Iraqi opposition and independent MPs reject election law changes

Iraqi opposition and independent MPs reject election law changes
The Democratic Forces of Change, alongside independent MPs, are opposing the Iraqi parliament's efforts to rush through a change to electoral laws which many believe are intended to further strengthen the dominant political forces of the country.
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Protests against Iraq's dominant political hierarchy have been held across Iraq [Murtadha Al-Sudani/Anadolu Agency via Getty]

The Iraqi opposition bloc the Democratic Forces for Change (DFC) has rejected parliament's plans to accelerate the passage of a legal amendment to the electoral system, which they fear will entrench the power of the country's dominant sectarian forces and sideline independent MPs and emerging parties.

The DFC currently includes eight political parties, including the Iraqi Communist Party, and others which emerged out of the Tishreen protests of October 2019.

Now the movement is opposing the electoral reforms, which they say will isolate independents and other anti-establishment parties.

"Rushing this law through, without considering the views of those opposed to the current system of government, is a violation of democratic values and political pluralism and affirms the approach of exclusion and marginalisation which has long been practiced by the dominant political powers over the past years," said representatives from the DFC leadership at a press conference in Baghdad over the weekend.

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The proposed changes would see the Sainte-Lague method of parliamentary seat distributions reintroduced, the system used in the 2014 and 2018 elections.

This would leave just a single electoral district per governorate instead of multiple districts per governorate, as was the case in Iraq's most recent elections in 2021.

It also seeks to integrate the parliamentary vote with the provincial council elections, and implement new rules around Iraqi expatriate voting and vote-counting methods.

There is "near consensus"among the dominant parties of the Iraqi parliament about passing the law, according to Abdul Karim Abtan, a member of the parliamentary legal committee. It follows meetings between Iraq's largest Arab, Shia, Sunni and Kurdish power blocs, all of whom are part of the 'State Administration Coalition' within Prime Minister Mohammed Shia Al-Sudani's government.

However, the proposed law has been rejected by civil and independent forces, who seek changes in the proposed law and are awaiting for the stance of the Sadrist movement to emerge, one of Iraq's most powerful political movements.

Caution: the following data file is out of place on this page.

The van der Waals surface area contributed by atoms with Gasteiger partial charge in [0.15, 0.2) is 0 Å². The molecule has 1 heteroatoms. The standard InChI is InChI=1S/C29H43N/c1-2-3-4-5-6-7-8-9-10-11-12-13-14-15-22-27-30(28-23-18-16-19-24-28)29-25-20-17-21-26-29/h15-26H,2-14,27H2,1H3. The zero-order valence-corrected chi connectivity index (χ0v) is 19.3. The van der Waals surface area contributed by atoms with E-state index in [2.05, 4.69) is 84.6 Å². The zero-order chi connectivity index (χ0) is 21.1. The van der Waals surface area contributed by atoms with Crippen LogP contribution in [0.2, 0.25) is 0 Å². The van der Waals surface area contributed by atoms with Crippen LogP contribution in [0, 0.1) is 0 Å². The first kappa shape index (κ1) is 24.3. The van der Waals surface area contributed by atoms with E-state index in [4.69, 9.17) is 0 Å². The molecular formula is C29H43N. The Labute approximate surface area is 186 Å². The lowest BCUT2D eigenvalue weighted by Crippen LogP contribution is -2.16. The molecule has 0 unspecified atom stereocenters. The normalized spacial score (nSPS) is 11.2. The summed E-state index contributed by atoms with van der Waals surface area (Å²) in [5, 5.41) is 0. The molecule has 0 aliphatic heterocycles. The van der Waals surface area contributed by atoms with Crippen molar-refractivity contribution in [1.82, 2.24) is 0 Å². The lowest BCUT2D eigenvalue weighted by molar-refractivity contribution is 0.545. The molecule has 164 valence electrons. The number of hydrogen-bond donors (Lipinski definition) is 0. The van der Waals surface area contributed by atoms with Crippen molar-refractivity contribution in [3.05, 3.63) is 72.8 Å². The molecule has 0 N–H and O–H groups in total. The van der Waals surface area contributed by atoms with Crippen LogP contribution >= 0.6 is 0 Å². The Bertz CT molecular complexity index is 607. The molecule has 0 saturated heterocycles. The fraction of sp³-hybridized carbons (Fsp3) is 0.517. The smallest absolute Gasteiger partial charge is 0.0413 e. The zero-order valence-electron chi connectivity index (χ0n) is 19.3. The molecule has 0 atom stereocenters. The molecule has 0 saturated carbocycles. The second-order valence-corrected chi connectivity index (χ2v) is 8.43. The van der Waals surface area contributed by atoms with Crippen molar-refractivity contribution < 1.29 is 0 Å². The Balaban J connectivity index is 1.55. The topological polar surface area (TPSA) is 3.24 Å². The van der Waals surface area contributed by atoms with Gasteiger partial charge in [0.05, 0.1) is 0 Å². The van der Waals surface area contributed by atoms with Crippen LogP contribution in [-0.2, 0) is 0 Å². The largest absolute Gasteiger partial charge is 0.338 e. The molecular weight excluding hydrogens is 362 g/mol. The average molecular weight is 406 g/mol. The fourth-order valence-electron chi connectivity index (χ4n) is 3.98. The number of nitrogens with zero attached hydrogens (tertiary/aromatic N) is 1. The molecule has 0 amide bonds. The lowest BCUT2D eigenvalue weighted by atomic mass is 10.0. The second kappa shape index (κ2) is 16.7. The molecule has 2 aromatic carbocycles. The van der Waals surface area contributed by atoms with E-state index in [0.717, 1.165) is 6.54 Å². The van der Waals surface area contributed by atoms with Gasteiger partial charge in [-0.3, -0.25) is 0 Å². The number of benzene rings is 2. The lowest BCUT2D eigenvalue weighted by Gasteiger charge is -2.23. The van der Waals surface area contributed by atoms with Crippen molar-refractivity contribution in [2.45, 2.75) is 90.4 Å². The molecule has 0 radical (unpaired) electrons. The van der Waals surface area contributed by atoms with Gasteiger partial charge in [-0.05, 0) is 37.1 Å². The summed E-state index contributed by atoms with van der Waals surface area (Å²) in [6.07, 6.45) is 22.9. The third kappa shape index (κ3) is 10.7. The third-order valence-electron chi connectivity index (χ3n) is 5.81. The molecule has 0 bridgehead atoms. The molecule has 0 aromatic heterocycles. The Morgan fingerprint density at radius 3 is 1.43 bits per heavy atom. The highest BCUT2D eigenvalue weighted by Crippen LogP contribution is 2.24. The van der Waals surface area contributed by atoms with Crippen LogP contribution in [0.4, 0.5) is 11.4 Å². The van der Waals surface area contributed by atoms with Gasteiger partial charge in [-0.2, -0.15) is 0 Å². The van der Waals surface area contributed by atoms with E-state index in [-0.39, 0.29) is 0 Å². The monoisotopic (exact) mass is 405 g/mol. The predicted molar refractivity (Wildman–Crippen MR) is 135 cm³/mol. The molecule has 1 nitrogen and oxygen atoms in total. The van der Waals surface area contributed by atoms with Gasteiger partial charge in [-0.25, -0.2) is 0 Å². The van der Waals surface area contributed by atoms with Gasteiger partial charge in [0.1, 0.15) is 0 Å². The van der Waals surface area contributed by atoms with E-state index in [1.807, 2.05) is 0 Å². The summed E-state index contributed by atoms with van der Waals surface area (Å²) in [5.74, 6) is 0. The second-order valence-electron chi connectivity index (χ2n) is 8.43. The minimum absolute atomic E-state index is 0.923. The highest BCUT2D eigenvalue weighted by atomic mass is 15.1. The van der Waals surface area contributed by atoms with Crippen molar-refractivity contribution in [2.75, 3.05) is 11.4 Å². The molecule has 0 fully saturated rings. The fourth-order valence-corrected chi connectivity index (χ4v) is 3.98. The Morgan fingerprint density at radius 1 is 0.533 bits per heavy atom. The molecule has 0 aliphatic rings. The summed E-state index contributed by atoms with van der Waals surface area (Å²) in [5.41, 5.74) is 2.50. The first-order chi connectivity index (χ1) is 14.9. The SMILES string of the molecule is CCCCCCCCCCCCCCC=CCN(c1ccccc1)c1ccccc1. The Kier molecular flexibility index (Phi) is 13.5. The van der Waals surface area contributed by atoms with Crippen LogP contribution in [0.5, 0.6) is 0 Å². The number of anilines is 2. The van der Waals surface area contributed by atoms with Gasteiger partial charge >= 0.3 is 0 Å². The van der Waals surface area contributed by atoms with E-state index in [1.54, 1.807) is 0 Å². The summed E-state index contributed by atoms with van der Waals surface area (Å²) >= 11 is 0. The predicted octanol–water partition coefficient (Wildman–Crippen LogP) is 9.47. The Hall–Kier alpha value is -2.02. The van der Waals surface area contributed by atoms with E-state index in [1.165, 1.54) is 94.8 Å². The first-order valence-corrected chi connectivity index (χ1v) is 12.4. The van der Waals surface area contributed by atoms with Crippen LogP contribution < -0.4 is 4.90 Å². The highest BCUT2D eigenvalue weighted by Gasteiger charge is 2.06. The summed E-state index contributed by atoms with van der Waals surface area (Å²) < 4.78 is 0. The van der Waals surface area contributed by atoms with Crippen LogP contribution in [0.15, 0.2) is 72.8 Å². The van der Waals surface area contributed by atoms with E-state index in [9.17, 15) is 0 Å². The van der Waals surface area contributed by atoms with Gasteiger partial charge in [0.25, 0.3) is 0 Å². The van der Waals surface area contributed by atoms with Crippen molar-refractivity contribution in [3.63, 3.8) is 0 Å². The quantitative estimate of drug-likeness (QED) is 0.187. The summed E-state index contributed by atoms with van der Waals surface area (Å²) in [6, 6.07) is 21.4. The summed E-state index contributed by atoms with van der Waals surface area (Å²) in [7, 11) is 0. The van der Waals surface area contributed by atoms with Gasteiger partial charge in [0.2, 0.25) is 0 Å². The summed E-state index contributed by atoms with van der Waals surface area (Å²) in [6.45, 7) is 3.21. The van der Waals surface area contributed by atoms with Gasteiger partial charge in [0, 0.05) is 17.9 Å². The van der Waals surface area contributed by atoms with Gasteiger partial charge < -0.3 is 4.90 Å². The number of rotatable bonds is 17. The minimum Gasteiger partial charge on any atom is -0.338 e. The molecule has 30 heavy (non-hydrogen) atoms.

Large protests have broken out opposing the electoral law change across Iraq over the past few weeks and meetings have been held by those opposing the law to decide what steps to take next. 

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Arif Hamami, an MP from the Coordination Framework - part of the dominant State Administration Coalition - said: "The State Administration Coalition, despite having a parliamentary majority, which would enable it to pass any law it likes, doesn't want to disregard anyone so discussions are ongoing.

"However there's near consensus... that the law will be in line with Sainte-Lague 1.6, and some independent MPs and nascent parties in the parliament have agreed to this."

Haidar Al-Matiri, an independent MP, said it was untrue to imply that all in parliament agreed to the changes: "It is rejected by the independent MPs and the public, as well as going against what was called for by the Marja' [Grand Ayatollah Sistani] and the Iraqi street."

He said that those independent MPs siding with the influential powers in backing the law changes were not representative of the opposition movement as a whole.

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There is particular opposition to Article 7 of the proposed law, which would allow individuals sentenced for misdemeanours relating to moral or administrative corruption to stand in elections:

"This is something we won't allow, and will challenge it and work to amend it as there is both parliamentary and popular rejection against it," he said.

"The powerful, establishment forces are working hard to pass an electoral law which will suit them, in order to consolidate their control.

He claimed that the parties seek to entrench the political rules underpinning the sectarian power-sharing system and control all political decision-making.

"[This] is unacceptable, he added.

This is an edited translation from two articles from our Arabic edition. To read the original articles, click here and here.